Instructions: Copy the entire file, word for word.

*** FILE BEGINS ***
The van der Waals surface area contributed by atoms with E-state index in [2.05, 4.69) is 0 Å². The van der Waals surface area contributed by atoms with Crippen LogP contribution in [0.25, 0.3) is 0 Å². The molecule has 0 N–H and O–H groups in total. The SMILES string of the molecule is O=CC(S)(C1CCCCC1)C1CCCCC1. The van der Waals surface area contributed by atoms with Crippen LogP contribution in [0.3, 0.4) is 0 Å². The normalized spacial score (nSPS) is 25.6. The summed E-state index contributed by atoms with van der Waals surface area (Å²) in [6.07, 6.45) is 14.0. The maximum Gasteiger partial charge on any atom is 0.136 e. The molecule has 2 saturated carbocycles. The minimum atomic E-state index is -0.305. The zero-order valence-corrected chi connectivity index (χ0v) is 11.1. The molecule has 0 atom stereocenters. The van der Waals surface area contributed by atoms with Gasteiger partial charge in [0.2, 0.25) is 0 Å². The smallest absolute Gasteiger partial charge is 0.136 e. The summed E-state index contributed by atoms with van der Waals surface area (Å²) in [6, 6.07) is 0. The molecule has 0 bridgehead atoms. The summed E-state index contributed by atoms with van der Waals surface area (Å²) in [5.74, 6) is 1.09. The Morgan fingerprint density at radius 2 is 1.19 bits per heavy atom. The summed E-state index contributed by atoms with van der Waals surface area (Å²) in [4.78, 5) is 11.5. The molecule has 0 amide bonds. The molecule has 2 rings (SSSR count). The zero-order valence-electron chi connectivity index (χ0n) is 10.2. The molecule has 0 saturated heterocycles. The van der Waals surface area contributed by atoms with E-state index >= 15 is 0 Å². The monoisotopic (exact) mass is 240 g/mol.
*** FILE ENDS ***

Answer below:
The van der Waals surface area contributed by atoms with E-state index in [2.05, 4.69) is 0 Å². The van der Waals surface area contributed by atoms with Crippen LogP contribution in [0.25, 0.3) is 0 Å². The molecule has 0 N–H and O–H groups in total. The SMILES string of the molecule is O=CC(S)(C1CCCCC1)C1CCCCC1. The van der Waals surface area contributed by atoms with Crippen LogP contribution in [0.3, 0.4) is 0 Å². The normalized spacial score (nSPS) is 25.6. The summed E-state index contributed by atoms with van der Waals surface area (Å²) in [6.07, 6.45) is 14.0. The maximum Gasteiger partial charge on any atom is 0.136 e. The molecule has 2 saturated carbocycles. The minimum atomic E-state index is -0.305. The zero-order valence-corrected chi connectivity index (χ0v) is 11.1. The molecule has 0 atom stereocenters. The van der Waals surface area contributed by atoms with Gasteiger partial charge in [0.2, 0.25) is 0 Å². The smallest absolute Gasteiger partial charge is 0.136 e. The summed E-state index contributed by atoms with van der Waals surface area (Å²) in [6, 6.07) is 0. The molecule has 0 bridgehead atoms. The summed E-state index contributed by atoms with van der Waals surface area (Å²) in [5.74, 6) is 1.09. The Morgan fingerprint density at radius 2 is 1.19 bits per heavy atom. The summed E-state index contributed by atoms with van der Waals surface area (Å²) in [4.78, 5) is 11.5. The molecule has 0 amide bonds. The molecule has 2 rings (SSSR count). The zero-order valence-electron chi connectivity index (χ0n) is 10.2. The molecule has 0 saturated heterocycles. The van der Waals surface area contributed by atoms with E-state index >= 15 is 0 Å². The monoisotopic (exact) mass is 240 g/mol.